Snowbirds soar over Nanaimo

Famed air demonstration squadron stages event for children's charity

The smiles told the story.Early Wednesday evening, Canada’s internationally renowned Canadian Forces Snowbirds (431 Air Demonstration Squadron) will thrill thousands of onlookers with their aerial display above the skies of Nanaimo.Tuesday afternoon at the Nanaimo Flying Club, the Snowbirds put on an impressive display without even leaving the ground.A special reception party was staged for The CH.I.L.D. Foundation, with more than 100 youngsters and their families invited for a chance to meet the Snowbirds pilots and pose for pictures in the jets.CH.I.L.D. (an acronym for Children with Intestinal and Liver Disorders) is the only charity in Canada that has an ambassador relationship with the Snowbirds. They alternate annual sponsorship shows in Victoria, Nanaimo and Vancouver.The gathering had special meaning for Nanaimo’s Les Gould (a former longtime circulation manager at the Nanaimo Daily News), who was appointed as Honorary Colonel of the 431 Air Demonstration Squadron in June of 2015.The appointment was the culmination of a 35-year relationship for Gould with the Snowbirds (he was named an “Honorary Snowbird” in 1996, in recognition of his enduring support and promotion of the team.“This is such a special day,” said Gould, flashing a megawatt smile and happily signing autographs for the assembled youngsters. “It’s all about the children. They absolutely love it, and the pilots are so great with them.”Isaac Pine, 12, of Victoria, was excited to be invited to meet the Snowbirds.“It’s really an honour to come,” he said. “It’s something I can brag about to my friends.”Gould, born and raised in Moose Jaw, Sask., said he was introduced to the Snowbirds 35 years ago while working as a representative for Labatt.“I haven’t missed a home opener or year-send show since,” he said. Children suffering from inflammatory bowel diseases  such as ulcerative colitis, and the more serious Crohn’s Disease,  are often confined to their homes, miss an inordinate amount of school time, can not participate in sports, often will not venture too far from a bathroom and will be too timid to mention their discomfort to peers or even close friends. Children can be stricken in their first year of life to adulthood. There is no known cure as of yet.“It’s absolutely wonderful to be working with CH.I.L.D.,” said Gould. “The Snowbirds are very excited to be here in Nanaimo to fly the show and have all the folks here, the administration and all the people that support The CH.I.L.D. Foundation. Just seeing (the children) have a great day, that’s just an honour and a privilege to be able to do that.”The Snowbirds Fly For CH.I.L.D. air show begins at 6 p.m. Wednesday night, over the Nanaimo harbour.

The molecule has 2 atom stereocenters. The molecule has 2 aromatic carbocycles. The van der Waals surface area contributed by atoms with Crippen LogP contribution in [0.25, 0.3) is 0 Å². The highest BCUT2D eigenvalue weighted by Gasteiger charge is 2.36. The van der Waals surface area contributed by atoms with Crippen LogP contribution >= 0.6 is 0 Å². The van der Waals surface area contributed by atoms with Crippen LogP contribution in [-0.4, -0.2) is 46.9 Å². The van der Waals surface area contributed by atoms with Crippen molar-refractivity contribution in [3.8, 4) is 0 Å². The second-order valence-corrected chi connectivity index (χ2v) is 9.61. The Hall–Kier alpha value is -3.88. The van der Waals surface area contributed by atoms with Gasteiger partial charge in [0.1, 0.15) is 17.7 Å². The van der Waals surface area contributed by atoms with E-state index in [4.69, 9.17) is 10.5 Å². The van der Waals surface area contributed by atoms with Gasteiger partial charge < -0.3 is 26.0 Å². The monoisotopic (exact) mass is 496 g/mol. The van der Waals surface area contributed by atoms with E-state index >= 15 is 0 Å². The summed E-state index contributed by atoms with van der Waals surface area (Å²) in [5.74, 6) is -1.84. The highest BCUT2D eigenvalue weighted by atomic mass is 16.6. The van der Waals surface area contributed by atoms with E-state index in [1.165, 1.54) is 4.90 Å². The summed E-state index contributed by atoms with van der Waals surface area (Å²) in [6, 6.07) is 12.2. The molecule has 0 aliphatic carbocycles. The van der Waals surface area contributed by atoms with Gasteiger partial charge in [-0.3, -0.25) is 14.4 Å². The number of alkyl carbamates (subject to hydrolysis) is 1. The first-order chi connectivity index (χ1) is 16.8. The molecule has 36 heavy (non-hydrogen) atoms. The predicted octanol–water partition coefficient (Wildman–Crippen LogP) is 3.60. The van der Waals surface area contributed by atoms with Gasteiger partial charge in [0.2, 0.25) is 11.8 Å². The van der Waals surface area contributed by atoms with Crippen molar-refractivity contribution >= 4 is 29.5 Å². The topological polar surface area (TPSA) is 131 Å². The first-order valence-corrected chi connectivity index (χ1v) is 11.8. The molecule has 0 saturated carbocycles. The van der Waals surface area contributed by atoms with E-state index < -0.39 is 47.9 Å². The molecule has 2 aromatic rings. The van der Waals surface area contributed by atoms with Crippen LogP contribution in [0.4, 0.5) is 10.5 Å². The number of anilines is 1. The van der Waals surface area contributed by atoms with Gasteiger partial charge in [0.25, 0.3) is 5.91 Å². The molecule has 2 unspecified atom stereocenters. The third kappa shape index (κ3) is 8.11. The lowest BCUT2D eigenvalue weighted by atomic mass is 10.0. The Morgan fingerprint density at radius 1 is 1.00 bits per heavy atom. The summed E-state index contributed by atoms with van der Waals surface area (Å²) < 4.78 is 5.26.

Just Posted

Cowichan Cougars miss golden opportunity to avoid relegation

“We were hoping in the second half we could flip the script”

Crofton pleased with project result, timeline not so much

But survey raises a number of concerns

‘Anything Goes’ in Musical Society’s madcap new show

Every possible character is on board an ocean liner

UPDATE: Tsunami warning cancelled for coastal British Columbia

Warning issued following 7.9 earthquake off Kodiak, AK

VIDEO: It’s Hometown Hockey time in Cowichan!

See our videos and pictures by our reporters from the big event at The Stick.

Castlegar homicide victim identified

The victim was 38-year-old Jordan Workman of Castlegar, B.C.

B.C. Liberal leadership candidates get one last prime-time pitch

Leadership campaign to be decided in Feb. 3 vote

Andrew Scheer on trade, Trump and Trudeau

Canada’s Conservative leader begins three-day visit to B.C.

Victims restrained, sex toys and cash stolen from B.C. adult store

Armed suspects sought in adult store robbery

Vancouver Islanders ponder need for tsunami siren song

Alarm sounds in Port Alberni but not at the DND base in Esquimalt

Babcock, Goyette and Smyth honoured at Order of Hockey in Canada

Mike Babcock, from Saskatoon, guided the Detroit Red Wings to a Stanley Cup in 2008

Bell Canada alert prompts RCMP, privacy watchdog to probe data breach

Company spokesman: ‘Fewer than 100,000 customers were affected’

‘The tsunami alarm failed my household’: North Coast residents concerned over sirens, alerts

People living in northern communities share how they learned about Tuesday’s tsunami warning

Most Read